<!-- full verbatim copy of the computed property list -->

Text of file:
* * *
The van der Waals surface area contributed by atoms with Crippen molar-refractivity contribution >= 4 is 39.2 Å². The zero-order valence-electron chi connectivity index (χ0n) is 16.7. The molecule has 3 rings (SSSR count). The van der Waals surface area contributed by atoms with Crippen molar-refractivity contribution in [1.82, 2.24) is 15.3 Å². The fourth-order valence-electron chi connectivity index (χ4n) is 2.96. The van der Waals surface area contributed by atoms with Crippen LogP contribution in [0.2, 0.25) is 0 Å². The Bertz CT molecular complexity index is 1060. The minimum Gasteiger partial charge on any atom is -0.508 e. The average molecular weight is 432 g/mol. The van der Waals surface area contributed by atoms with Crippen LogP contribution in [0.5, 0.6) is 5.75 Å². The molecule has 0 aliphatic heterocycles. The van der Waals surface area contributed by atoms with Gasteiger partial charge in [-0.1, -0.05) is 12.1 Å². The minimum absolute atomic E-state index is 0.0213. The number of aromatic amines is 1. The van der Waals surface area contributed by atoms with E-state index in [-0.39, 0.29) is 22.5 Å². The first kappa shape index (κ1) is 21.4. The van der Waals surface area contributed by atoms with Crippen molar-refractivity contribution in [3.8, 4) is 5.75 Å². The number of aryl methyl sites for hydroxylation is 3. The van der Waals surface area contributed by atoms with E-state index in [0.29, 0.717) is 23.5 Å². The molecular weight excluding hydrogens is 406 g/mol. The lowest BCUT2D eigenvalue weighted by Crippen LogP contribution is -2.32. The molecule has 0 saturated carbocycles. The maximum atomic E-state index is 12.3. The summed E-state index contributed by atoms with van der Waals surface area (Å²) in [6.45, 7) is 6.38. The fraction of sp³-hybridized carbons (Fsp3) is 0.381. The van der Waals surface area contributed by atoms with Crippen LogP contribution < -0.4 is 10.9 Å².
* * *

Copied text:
The van der Waals surface area contributed by atoms with Crippen molar-refractivity contribution >= 4 is 39.2 Å². The zero-order valence-electron chi connectivity index (χ0n) is 16.7. The molecule has 3 rings (SSSR count). The van der Waals surface area contributed by atoms with Crippen molar-refractivity contribution in [1.82, 2.24) is 15.3 Å². The fourth-order valence-electron chi connectivity index (χ4n) is 2.96. The van der Waals surface area contributed by atoms with Crippen LogP contribution in [0.2, 0.25) is 0 Å². The Bertz CT molecular complexity index is 1060. The minimum Gasteiger partial charge on any atom is -0.508 e. The average molecular weight is 432 g/mol. The van der Waals surface area contributed by atoms with Crippen LogP contribution in [0.5, 0.6) is 5.75 Å². The molecule has 0 aliphatic heterocycles. The van der Waals surface area contributed by atoms with Gasteiger partial charge in [-0.1, -0.05) is 12.1 Å². The minimum absolute atomic E-state index is 0.0213. The number of aromatic amines is 1. The van der Waals surface area contributed by atoms with E-state index in [-0.39, 0.29) is 22.5 Å². The first kappa shape index (κ1) is 21.4. The van der Waals surface area contributed by atoms with Crippen molar-refractivity contribution in [3.8, 4) is 5.75 Å². The number of aryl methyl sites for hydroxylation is 3. The van der Waals surface area contributed by atoms with E-state index in [0.29, 0.717) is 23.5 Å². The molecular weight excluding hydrogens is 406 g/mol. The lowest BCUT2D eigenvalue weighted by Crippen LogP contribution is -2.32. The molecule has 0 saturated carbocycles. The maximum atomic E-state index is 12.3. The summed E-state index contributed by atoms with van der Waals surface area (Å²) in [6.45, 7) is 6.38. The fraction of sp³-hybridized carbons (Fsp3) is 0.381. The van der Waals surface area contributed by atoms with Crippen LogP contribution < -0.4 is 10.9 Å².